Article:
Global Warming: Science or Emotion?

While doing a Google search on Thomas Kuhn and global warming, I stumbled across a lengthy review of a book by warming alarmist Mark Lynas, Six Degrees: Our Future on a Hotter Planet. The review, written by Josie Appleton in Spiked, contained this nugget of wisdom:

The less self-reflective the science, and the more it is founded on political and moral campaigns, the less reliable it is likely to be. And in Lynas, we see how global warming science has become a foil for a whole series of political and moral agendas, a way of discussing everything from the sins of consumerism to human arrogance. Outlining the effects of a four degrees rise in temperature, Lynas writes: ‘Poseidon [God of the sea] is angered by arrogant affronts from mere mortals like us. We have woken him from a thousand-year slumber, and this time his wrath will know no bounds.’ Not only Poseidon and Gaia but also terms such as ‘Mother Nature’ and ‘nature’s revenge’ have slipped into everyday discussion about climate change. Darwin did not, so far as we know, give names of Gods to his finches. When scientific concepts start to be discussed in such emotional terms, it suggests that they say more about wish than reality.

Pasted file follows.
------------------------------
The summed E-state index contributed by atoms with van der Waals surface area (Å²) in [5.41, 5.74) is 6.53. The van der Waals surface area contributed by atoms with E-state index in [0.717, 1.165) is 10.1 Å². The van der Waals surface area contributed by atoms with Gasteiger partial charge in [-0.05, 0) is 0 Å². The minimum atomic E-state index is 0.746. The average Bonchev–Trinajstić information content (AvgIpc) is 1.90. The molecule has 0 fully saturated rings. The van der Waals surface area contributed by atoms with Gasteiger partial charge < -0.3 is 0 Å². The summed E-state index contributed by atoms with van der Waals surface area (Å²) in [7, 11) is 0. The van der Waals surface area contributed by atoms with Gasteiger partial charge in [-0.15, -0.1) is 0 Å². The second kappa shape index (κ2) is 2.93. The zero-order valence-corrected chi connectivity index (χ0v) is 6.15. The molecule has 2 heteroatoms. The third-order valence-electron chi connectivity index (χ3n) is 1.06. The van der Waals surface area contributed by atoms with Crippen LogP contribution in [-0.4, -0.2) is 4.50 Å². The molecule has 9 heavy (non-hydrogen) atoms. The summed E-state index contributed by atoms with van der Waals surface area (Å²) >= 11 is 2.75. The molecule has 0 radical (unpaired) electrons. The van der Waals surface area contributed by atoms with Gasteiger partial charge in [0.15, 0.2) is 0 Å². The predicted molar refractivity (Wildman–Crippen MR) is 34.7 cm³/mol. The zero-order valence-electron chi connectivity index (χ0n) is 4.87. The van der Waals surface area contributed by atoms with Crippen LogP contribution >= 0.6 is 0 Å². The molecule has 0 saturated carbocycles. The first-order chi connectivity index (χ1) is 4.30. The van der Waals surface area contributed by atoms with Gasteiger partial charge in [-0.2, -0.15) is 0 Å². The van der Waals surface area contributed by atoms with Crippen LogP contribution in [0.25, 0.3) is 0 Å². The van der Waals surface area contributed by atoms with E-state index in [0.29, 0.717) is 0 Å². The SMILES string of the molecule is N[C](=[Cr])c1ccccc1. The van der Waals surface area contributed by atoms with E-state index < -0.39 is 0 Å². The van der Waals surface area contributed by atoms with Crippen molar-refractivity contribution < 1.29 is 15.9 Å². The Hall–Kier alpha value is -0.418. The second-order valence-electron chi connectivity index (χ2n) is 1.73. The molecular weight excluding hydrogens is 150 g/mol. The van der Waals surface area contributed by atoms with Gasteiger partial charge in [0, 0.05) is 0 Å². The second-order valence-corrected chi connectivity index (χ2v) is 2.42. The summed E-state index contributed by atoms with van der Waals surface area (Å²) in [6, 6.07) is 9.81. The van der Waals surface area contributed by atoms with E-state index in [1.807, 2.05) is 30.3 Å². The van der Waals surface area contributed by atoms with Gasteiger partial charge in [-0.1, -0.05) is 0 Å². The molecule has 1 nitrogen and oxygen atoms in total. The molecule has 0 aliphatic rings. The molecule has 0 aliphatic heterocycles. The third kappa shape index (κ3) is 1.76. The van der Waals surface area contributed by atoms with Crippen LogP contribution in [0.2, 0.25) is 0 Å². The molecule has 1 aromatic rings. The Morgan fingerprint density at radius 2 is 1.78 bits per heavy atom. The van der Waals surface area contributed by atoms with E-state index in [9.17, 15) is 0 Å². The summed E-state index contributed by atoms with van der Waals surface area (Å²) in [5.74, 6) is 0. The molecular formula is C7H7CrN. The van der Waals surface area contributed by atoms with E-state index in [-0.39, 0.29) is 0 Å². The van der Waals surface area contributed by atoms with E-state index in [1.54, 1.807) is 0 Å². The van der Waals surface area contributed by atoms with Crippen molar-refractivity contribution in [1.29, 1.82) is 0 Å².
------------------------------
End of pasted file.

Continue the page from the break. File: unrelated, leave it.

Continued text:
I thought this quote was appropriate to share on this Earth Day, when we are being treated to so much blather about how we must change our ways for the sake of the planet. Perhaps some changes are necessary, but let’s be very careful here: Science that gets hijacked by political and moral agendas can cause a lot of unintended but serious harm.

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One response to “Global Warming: Science or Emotion?

  1. Well said, sir.

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